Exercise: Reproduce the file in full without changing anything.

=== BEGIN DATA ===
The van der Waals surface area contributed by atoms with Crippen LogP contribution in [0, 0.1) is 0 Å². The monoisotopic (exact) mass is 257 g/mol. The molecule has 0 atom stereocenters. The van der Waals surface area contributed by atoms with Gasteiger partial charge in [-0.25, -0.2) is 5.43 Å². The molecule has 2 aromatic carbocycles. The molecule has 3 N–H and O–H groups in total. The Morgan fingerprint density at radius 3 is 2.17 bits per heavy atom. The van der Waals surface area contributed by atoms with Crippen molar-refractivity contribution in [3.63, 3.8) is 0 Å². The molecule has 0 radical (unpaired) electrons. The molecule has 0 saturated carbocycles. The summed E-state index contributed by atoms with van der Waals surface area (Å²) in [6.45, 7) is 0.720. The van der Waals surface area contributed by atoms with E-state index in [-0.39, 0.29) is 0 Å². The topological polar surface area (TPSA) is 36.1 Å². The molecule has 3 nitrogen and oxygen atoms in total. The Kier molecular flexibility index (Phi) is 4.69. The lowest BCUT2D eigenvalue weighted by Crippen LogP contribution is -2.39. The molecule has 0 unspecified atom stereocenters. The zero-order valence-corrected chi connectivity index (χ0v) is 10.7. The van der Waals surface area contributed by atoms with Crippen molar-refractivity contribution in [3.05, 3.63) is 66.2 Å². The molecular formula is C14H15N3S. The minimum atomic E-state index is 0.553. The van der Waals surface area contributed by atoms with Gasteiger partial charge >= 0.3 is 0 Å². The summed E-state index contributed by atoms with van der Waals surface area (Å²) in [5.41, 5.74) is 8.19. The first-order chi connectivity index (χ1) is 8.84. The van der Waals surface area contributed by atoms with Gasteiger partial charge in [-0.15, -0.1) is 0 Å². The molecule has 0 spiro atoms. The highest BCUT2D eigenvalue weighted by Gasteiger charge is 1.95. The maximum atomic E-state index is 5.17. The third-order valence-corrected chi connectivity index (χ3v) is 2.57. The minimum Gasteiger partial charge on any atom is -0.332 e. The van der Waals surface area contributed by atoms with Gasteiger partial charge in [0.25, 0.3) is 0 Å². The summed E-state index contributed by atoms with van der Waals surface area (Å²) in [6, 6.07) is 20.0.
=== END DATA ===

The van der Waals surface area contributed by atoms with Crippen LogP contribution in [0, 0.1) is 0 Å². The monoisotopic (exact) mass is 257 g/mol. The molecule has 0 atom stereocenters. The van der Waals surface area contributed by atoms with Gasteiger partial charge in [-0.25, -0.2) is 5.43 Å². The molecule has 2 aromatic carbocycles. The molecule has 3 N–H and O–H groups in total. The Morgan fingerprint density at radius 3 is 2.17 bits per heavy atom. The van der Waals surface area contributed by atoms with Crippen molar-refractivity contribution in [3.63, 3.8) is 0 Å². The molecule has 0 radical (unpaired) electrons. The molecule has 0 saturated carbocycles. The summed E-state index contributed by atoms with van der Waals surface area (Å²) in [6.45, 7) is 0.720. The van der Waals surface area contributed by atoms with E-state index in [-0.39, 0.29) is 0 Å². The topological polar surface area (TPSA) is 36.1 Å². The molecule has 3 nitrogen and oxygen atoms in total. The Kier molecular flexibility index (Phi) is 4.69. The lowest BCUT2D eigenvalue weighted by Crippen LogP contribution is -2.39. The molecule has 0 unspecified atom stereocenters. The zero-order valence-corrected chi connectivity index (χ0v) is 10.7. The van der Waals surface area contributed by atoms with Crippen molar-refractivity contribution in [3.05, 3.63) is 66.2 Å². The molecular formula is C14H15N3S. The minimum atomic E-state index is 0.553. The van der Waals surface area contributed by atoms with Gasteiger partial charge >= 0.3 is 0 Å². The summed E-state index contributed by atoms with van der Waals surface area (Å²) in [5.41, 5.74) is 8.19. The first-order chi connectivity index (χ1) is 8.84. The van der Waals surface area contributed by atoms with Gasteiger partial charge in [-0.15, -0.1) is 0 Å². The molecule has 0 spiro atoms. The highest BCUT2D eigenvalue weighted by Gasteiger charge is 1.95. The maximum atomic E-state index is 5.17. The third-order valence-corrected chi connectivity index (χ3v) is 2.57. The minimum Gasteiger partial charge on any atom is -0.332 e. The van der Waals surface area contributed by atoms with Gasteiger partial charge in [0.25, 0.3) is 0 Å². The summed E-state index contributed by atoms with van der Waals surface area (Å²) in [6, 6.07) is 20.0.